Fuchsia Pickett was one of the finest Bible teachers of the 20th century. When she passed away January 30, 2004, she left a legacy of revelation that will impact the church for years to come. Among her greatest contributions were her prophetic view of God's plan for an upcoming revival, her call to the crucified life, and her understanding of the nature of the Holy Spirit and His role in a believer's life.

Born in Virginia on December 29, 1918, Pickett was saved as a teenager through the influence of a Presbyterian co-worker and called to preach shortly afterward. The Lord sovereignly opened a door for her to attend Bible college while her husband, George Parrish, was stationed overseas and her only child, Daryl, was small.

As soon as she graduated, Pickett began ministering across the country. For 17 years she preached and taught as an ordained Methodist minister and pastor of a church. Then, in 1958, Pickett became seriously ill. She thought the service she attended at a Pentecostal Holiness church in Virginia after planning her funeral might be her last. But the Lord prompted her to go forward for prayer, and she was completely healed and filled with the Holy Spirit.

From that moment on, Pickett began to receive revelation from the Holy Spirit that made the Scriptures come alive to her. She wrote: "My Teacher moved in. For the first time in my life I began to understand, through revelation, the same Scriptures I had studied and taught faithfully for many years." This revelation became the foundation of her teaching and provided the content for the more than 10 books she wrote, including a definitive work on her "Teacher" titled Presenting the Holy Spirit (Charisma House).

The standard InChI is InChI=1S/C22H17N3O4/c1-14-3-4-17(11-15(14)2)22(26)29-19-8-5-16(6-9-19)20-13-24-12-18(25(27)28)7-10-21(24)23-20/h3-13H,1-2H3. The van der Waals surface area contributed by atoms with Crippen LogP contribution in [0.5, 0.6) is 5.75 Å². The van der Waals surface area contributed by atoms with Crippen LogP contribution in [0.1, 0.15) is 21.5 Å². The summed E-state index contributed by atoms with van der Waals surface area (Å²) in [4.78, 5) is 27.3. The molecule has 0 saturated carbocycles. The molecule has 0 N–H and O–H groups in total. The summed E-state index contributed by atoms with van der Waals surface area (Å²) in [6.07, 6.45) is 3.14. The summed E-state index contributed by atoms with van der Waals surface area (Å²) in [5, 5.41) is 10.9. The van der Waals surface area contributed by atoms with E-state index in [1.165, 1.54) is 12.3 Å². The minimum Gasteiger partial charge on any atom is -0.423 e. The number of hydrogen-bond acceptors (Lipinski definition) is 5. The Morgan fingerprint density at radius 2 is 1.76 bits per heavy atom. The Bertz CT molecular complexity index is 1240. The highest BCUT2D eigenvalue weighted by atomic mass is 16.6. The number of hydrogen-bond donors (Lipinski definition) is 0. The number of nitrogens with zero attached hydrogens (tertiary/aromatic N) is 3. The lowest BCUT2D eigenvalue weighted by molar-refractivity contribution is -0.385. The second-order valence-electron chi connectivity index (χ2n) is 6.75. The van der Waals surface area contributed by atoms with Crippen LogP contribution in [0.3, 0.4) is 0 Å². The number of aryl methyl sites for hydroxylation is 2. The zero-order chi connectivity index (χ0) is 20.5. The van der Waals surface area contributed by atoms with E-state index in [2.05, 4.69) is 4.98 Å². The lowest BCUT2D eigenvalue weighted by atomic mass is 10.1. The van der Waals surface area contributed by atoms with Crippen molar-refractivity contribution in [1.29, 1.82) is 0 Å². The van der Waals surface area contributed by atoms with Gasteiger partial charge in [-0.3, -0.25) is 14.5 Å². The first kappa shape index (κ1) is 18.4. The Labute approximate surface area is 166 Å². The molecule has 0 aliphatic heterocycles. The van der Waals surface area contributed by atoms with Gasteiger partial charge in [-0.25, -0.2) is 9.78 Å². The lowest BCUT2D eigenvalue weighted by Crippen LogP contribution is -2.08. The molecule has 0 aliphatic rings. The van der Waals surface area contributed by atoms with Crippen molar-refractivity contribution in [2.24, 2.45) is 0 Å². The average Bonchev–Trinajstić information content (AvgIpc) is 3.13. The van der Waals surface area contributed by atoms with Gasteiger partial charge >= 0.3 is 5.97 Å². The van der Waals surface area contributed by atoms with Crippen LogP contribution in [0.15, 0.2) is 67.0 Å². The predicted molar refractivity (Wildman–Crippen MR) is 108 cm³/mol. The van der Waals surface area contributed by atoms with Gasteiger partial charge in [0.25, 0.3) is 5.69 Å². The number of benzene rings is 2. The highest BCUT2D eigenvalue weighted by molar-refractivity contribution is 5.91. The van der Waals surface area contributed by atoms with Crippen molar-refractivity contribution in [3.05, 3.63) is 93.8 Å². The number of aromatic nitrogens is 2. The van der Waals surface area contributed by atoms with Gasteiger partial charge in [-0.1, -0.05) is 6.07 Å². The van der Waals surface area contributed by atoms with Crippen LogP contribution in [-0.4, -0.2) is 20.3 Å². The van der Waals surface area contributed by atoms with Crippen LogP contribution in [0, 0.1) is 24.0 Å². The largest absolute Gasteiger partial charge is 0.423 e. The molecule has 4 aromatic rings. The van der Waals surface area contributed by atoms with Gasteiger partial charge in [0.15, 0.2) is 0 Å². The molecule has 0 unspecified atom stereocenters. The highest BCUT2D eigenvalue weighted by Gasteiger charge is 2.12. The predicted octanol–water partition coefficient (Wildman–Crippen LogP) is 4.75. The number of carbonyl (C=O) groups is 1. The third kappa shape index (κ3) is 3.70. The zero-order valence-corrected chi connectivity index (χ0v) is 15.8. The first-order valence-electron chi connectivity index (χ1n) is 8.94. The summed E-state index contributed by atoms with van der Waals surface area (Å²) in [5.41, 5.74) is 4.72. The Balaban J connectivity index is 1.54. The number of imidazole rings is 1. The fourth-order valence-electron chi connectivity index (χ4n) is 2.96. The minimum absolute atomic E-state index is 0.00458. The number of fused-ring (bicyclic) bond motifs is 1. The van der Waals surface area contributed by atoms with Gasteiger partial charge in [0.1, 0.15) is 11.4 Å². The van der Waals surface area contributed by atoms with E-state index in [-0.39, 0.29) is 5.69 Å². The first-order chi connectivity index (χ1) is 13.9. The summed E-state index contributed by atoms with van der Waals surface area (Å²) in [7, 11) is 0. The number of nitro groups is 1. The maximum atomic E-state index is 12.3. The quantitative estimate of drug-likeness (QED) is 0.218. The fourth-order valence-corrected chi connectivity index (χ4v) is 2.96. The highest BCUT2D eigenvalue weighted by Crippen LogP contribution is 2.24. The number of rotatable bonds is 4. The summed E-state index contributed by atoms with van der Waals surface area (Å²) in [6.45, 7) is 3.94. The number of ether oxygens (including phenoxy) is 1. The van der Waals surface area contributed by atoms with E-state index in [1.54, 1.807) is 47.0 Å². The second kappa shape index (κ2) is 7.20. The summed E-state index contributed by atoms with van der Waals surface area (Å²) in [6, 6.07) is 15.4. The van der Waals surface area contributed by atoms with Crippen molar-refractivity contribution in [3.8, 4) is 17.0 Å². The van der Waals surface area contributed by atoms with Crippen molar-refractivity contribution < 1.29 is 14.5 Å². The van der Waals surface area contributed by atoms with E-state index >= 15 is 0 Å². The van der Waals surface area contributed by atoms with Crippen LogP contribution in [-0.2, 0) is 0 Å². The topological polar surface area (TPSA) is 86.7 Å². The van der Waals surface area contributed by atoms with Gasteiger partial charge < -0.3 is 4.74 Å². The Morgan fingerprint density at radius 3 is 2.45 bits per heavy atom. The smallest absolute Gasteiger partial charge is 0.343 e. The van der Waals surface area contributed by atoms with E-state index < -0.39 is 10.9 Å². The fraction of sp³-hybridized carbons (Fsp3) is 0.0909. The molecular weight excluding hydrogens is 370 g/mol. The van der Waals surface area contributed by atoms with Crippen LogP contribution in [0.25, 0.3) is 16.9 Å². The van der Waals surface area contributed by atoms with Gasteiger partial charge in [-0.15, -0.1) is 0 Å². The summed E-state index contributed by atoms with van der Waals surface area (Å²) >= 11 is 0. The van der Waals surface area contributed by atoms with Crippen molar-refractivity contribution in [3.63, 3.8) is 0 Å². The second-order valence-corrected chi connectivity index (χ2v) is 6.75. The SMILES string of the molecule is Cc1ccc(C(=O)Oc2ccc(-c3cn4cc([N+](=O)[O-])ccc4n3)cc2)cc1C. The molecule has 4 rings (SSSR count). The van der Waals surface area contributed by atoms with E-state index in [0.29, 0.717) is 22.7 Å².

In 1971 Pickett established Fountain Gate Ministries with her second husband, Leroy Pickett, whom she married after George died. Fountain Gate included an interdenominational church, a Bible college, and a Christian academy, as well as a daily radio program and weekly TV ministry.

In the fall of 1988, Pickett resigned as pastor of the church to fulfill her final mandate from the Lord--to go out as a "mother in Israel" to train leaders in the body of Christ. She began to travel extensively, speaking in churches and at conferences and Bible schools. Her ministry impacted many prominent Christian leaders, including Benny Hinn and Judson Cornwall.

Pickett, who had earned doctorates in both theology and divinity, was an adjunct professor at Beacon Theological Seminary in Columbus, Georgia, and taught video courses for the Christian Life School of Theology. In addition, she served on the boards of several internationally renowned ministries and received a number of awards.

Pickett paved the way for other women in ministry by her example and by personally mentoring many who were called. She died peacefully in her sleep at age 85 after more than 50 years in ministry>

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